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How Federal Rules Make It Harder to Build Trains in America

4:34 PM PDT on April 12, 2016

Former U.S. Secretary Ray LaHood at the Nippon Sharyo plant near Chicago, when the contract was awarded in 2012. Photo: U.S. DOT
Former U.S. Secretary Ray LaHood at the Nippon Sharyo plant near Chicago in 2012, when the company was awarded a contract to build 130 railcars. Photo: U.S. DOT
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The Wall Street Journal's Bob Tita broke the news yesterday that the manufacturer of 130 new Amtrak railcars is years behind schedule, and probably won't complete the order before the federal funding for it expires. How did this happen?

The 130 double decker railcars were approved for purchase in the 2008 stimulus package, destined for service in the Midwest and California. But the terms of the $352 million contract awarded to Nippon Sharyo, an American subsidiary of a Japanese rail company, made it impossible to complete on time. The company now says it won't begin construction of the trains until 2018, when the order was supposed to be completed.

The problem can be traced to two regulations: a strict "Buy America" manufacturing requirement and the Federal Railroad Administration's unusual safety rules.

The 2008 stimulus bill included a Buy America provision that compelled the winning bidder to build its trains "entirely in the U.S. with domestically sourced components and materials," Tita reports.

Problem is, America doesn't have much of a domestic passenger railcar industry, in part because the passenger train market is pretty small. To comply with the law, the Japanese company had to set up a subsidiary in the U.S. and build a brand new $100 million plant. That was the easy part.

What turned out to be more difficult was acquiring needed components that were made in the U.S. Nippon Sharyo appealed to Caltrans, which is overseeing the project, for an exemption to source these from Japan, according to Tita.

Compounding the difficulty of sourcing the parts is that Nippon Sharyo has to construct a railcar model that has never been built before. That brings us to the second problem.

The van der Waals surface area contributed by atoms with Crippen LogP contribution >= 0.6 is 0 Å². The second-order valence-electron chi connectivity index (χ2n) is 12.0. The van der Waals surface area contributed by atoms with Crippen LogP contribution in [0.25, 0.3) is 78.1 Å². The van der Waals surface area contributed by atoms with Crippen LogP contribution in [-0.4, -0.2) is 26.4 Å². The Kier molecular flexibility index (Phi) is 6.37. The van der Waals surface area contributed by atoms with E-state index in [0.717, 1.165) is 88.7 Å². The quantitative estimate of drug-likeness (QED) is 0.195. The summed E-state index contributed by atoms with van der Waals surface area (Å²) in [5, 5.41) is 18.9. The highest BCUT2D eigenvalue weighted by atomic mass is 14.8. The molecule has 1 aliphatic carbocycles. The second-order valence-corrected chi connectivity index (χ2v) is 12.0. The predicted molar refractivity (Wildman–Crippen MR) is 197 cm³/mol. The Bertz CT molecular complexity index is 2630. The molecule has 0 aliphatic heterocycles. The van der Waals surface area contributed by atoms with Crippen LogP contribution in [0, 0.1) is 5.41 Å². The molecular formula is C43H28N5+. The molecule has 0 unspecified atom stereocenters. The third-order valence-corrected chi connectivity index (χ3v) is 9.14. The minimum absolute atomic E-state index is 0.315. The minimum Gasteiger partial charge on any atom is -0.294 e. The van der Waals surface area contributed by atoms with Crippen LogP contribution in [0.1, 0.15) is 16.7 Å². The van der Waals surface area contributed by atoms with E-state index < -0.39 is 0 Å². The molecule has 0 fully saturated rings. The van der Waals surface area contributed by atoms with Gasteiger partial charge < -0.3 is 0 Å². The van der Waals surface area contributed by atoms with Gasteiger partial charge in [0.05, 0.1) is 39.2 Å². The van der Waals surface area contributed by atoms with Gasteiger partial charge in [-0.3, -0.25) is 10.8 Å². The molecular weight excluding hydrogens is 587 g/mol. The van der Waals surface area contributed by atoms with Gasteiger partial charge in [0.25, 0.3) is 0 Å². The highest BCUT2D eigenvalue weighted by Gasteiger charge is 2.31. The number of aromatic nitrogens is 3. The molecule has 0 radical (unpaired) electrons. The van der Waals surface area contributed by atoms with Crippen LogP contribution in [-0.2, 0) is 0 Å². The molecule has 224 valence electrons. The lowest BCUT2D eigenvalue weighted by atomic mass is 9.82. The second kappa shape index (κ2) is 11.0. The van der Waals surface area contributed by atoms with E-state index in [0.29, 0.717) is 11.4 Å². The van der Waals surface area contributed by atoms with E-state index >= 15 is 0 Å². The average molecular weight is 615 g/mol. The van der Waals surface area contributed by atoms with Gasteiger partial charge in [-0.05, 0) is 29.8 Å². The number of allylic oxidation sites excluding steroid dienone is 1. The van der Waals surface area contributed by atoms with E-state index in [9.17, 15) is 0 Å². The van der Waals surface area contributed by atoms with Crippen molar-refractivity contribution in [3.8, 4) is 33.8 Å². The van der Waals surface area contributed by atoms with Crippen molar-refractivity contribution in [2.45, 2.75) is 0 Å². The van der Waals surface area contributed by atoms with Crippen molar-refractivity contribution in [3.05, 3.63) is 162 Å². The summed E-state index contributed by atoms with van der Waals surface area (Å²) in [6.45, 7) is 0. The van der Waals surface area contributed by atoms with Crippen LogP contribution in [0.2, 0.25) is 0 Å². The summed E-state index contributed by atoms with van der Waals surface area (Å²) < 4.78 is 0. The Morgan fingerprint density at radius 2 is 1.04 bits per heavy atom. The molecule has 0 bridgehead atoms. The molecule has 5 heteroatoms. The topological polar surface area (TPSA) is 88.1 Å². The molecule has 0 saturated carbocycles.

Nippon Sharyo ran up against the FRA's infamous crashworthiness standards, which "Nippon Sharyo’s car hasn’t been able to pass," reports Tita. As a result, the company is going to have to spend the next few years reengineering the body.

America's mandate for railcars that can withstand these crash tests is unusual, and it makes trains more expensive to build and operate without actually making them safer. In a classic post at Bike East Bay, Eric McCaughrin likened the FRA to "the soccer-Mom who thinks an SUV provides greater safety, the FRA figures collisions are inevitable and heavier is better."

It's not just Nippon Sharyo that's having trouble filling orders for U.S. traincars. A Spanish company that won the bid to construct 130 railcars for Amtrak in 2005 is well behind schedule after 400 defects were discovered in the first 28 baggage cars it rolled out, Tita reports.

Responding to the Wall Street Journal, an FRA spokesperson indicated the agency isn't willing to relax its rules: “The Federal Railroad Administration is committed to its investment in high-quality and safe passenger rail cars. And we are committed to the jobs the project has and will create.”

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